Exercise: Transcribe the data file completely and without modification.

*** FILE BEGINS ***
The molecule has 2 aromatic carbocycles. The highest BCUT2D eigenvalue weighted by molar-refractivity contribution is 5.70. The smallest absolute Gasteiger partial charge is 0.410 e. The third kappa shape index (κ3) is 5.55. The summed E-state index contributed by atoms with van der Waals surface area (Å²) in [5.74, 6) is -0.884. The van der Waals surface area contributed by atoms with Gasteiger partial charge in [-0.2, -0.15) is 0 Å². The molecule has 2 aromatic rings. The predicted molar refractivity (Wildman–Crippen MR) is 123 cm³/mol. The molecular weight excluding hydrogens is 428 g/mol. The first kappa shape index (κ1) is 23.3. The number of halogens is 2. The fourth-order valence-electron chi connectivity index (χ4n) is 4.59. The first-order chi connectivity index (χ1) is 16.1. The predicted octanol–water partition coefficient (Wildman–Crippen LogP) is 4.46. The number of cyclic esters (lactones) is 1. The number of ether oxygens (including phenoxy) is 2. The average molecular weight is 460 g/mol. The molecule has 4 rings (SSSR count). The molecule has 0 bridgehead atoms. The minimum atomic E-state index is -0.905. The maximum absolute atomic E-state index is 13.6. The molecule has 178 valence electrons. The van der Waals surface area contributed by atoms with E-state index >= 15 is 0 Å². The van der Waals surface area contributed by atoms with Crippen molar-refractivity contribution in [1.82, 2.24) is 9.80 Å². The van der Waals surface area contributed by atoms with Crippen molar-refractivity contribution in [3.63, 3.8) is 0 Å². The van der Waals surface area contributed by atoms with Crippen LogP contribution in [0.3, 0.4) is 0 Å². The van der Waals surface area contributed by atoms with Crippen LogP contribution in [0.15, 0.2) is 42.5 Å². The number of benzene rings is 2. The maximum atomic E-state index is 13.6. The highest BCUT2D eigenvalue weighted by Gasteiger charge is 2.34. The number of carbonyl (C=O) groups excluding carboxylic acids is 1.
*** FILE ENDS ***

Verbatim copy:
The molecule has 2 aromatic carbocycles. The highest BCUT2D eigenvalue weighted by molar-refractivity contribution is 5.70. The smallest absolute Gasteiger partial charge is 0.410 e. The third kappa shape index (κ3) is 5.55. The summed E-state index contributed by atoms with van der Waals surface area (Å²) in [5.74, 6) is -0.884. The van der Waals surface area contributed by atoms with Gasteiger partial charge in [-0.2, -0.15) is 0 Å². The molecule has 2 aromatic rings. The predicted molar refractivity (Wildman–Crippen MR) is 123 cm³/mol. The molecular weight excluding hydrogens is 428 g/mol. The first kappa shape index (κ1) is 23.3. The number of halogens is 2. The fourth-order valence-electron chi connectivity index (χ4n) is 4.59. The first-order chi connectivity index (χ1) is 16.1. The predicted octanol–water partition coefficient (Wildman–Crippen LogP) is 4.46. The number of cyclic esters (lactones) is 1. The number of ether oxygens (including phenoxy) is 2. The average molecular weight is 460 g/mol. The molecule has 4 rings (SSSR count). The molecule has 0 bridgehead atoms. The minimum atomic E-state index is -0.905. The maximum absolute atomic E-state index is 13.6. The molecule has 178 valence electrons. The van der Waals surface area contributed by atoms with E-state index >= 15 is 0 Å². The van der Waals surface area contributed by atoms with Crippen molar-refractivity contribution in [1.82, 2.24) is 9.80 Å². The van der Waals surface area contributed by atoms with Crippen molar-refractivity contribution in [3.63, 3.8) is 0 Å². The van der Waals surface area contributed by atoms with Crippen LogP contribution in [0.3, 0.4) is 0 Å². The van der Waals surface area contributed by atoms with Crippen LogP contribution in [0.15, 0.2) is 42.5 Å². The number of benzene rings is 2. The maximum atomic E-state index is 13.6. The highest BCUT2D eigenvalue weighted by Gasteiger charge is 2.34. The number of carbonyl (C=O) groups excluding carboxylic acids is 1.